It seems to me that the commissioners understood this situation to some extent – that St Lukes is really pushing the limit of what might be called a town centre. I think the commissioners also felt that it the question of whether or not St Lukes was a town centre was quite fundamental to their decision on the plan change. However, once again due to Auckland’s convoluted planning system and despite all evidence pointing otherwise, an official decision had actually already been made – due to a recent environment court settlement (between Westfield and the Regional Council) on Plan Change 6 to the Auckland Regional Policy Statement, St Lukes had officially been declared a “town centre”. The commissioners noted the importance of this decision:

In so many respects, the settlement of the ARPS plan change appeal, leading to the designation of St Lukes as a ‘town centre’, sealed the fate of this subsequent plan change. I imagine the commissioners mulled over the question of “how could St Lukes be a town centre and then have the City Council not approve a plan change that seeks to try as hard as possible to give effect to this”?

In short, the environment court settlement between the ARC and Westfield meant that the fundamental question of whether or not St Lukes is the right place to build Auckland’s biggest shopping mall could not really be taken into much consideration. Despite the commissioners probably feeling that St Lukes really doesn’t look or feel like a town centre, they had to ignore such fundamental problems and questions. This is outlined below: …and…
I guess we can only contemplate whether the commissioners would have come to a different recommendation on this plan change had the ARPS not included St Lukes as a town centre – but my feeling is that would have been quite likely.

Turning now to the other fundamental issue – whether St Lukes’ poor level of public transport provision should have swayed the commissioners towards declining the plan change. This issue is mentioned by the commissioners in an introductory way when they consider how much of a ‘town centre’ St Lukes really is:
PC6 refers to plan change 6 of the ARPS, rather than the specific plan change the commissioners were consideration (which is PC8). Interestingly enough, this shows that they really did consider the St Lukes centre to be “out of step” with what would normally be considered a ‘town centre’ – and a major reason for that consideration was the lack of public transport. However, they then fall into the trap of stating that “it’s not Westfield’s problem”. While certainly Westfield is not responsible for providing public transport, if we continue to separate the decisions we make on land-use planning from their impacts on transport we will continue to make the same old mistakes, undermine public transport and increase our auto-dependency.

One of the interesting things in the commissioners’ decision, as it relates to transport matters, is how it would appear Westfield argued both that public transport to the area wasn’t as bad as people were saying (and therefore the plan change shouldn’t be declined for such a reason) but also argued that public transport to the area was generally poorer than to other shopping centres (and therefore they should be allowed to provide a huge number of parking spaces). Here’s what Westfield’s transport expert says about the quality of PT provision:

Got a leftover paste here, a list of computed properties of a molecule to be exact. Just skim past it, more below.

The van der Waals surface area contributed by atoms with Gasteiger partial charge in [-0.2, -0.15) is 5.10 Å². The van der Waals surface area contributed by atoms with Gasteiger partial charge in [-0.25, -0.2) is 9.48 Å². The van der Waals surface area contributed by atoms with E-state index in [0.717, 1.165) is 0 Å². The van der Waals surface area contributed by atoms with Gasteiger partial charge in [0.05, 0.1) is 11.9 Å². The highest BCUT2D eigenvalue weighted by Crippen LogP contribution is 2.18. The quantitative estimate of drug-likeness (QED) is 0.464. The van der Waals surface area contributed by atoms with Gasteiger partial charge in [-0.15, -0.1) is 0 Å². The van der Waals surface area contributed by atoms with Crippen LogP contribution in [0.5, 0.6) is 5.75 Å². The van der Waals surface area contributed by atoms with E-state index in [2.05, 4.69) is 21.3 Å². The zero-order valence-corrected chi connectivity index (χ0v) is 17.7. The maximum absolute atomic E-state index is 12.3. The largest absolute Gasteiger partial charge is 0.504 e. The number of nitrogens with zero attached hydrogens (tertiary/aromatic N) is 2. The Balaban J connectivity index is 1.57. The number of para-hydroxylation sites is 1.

The difficulty with making this “ARTA’s problem” is that, once again, fundamentally St Lukes is very difficult to serve with high quality public transport. Diverting more Sandringham Road or New North Road buses via the mall creates a significant loss of time for all other commuters on those routes. The Morningside train station cannot magically be pulled closer to the mall. Perhaps the one easy thing to do would be an increase in weekend cross-town 007 services, but compared to other shopping centres and other real town centres, it is damn difficult to improve public transport provision to the area – hence the fundamental question of whether St Lukes is the right place for this (or indeed the right place to be designated a town centre in the first place).

The poor provision of PT (and the limited ability to improve it) ends up being used as justification to effectively “exempt” St Lukes from region-wide policies designed to cut back on the amount of off-street parking provided, and thereby encourage people to use alternative transport options – rather than clogging up the roads with their cars:
Once again, the problem is not that St Lukes doesn’t attract enough public transport patrons for it to be provided. The problem is that St Lukes is simply located in the wrong place – not on a public transport corridor. Fundamentally, it’s just in the wrong place.

So what to make of this all? Well, overall the whole thing in my opinion is just a giant mess. An utter planning failure all around. While I disagree with the extent to which the commissioners separate out land-use and transport (the “let’s make it ARTA’s problem” approach), in general I completely understand why they have decided to recommend approval. In essence, the decisions made on the Regional Policy Statement PC6, to (for some unknown reason) make St Lukes a town centre meant that the commissioners’ hands were tied. They asked themselves the question of “as this is (supposedly) a town centre, how can we decline a plan change that seeks to formalise that?” Of course, the answer they came to was “well we can’t”. And this is the decision that the Council will, inevitably, have to end up making (and probably the Environment Court should it go to appeal) – that given the regional planning framework in place, there’s simply no way to do anything but approve this.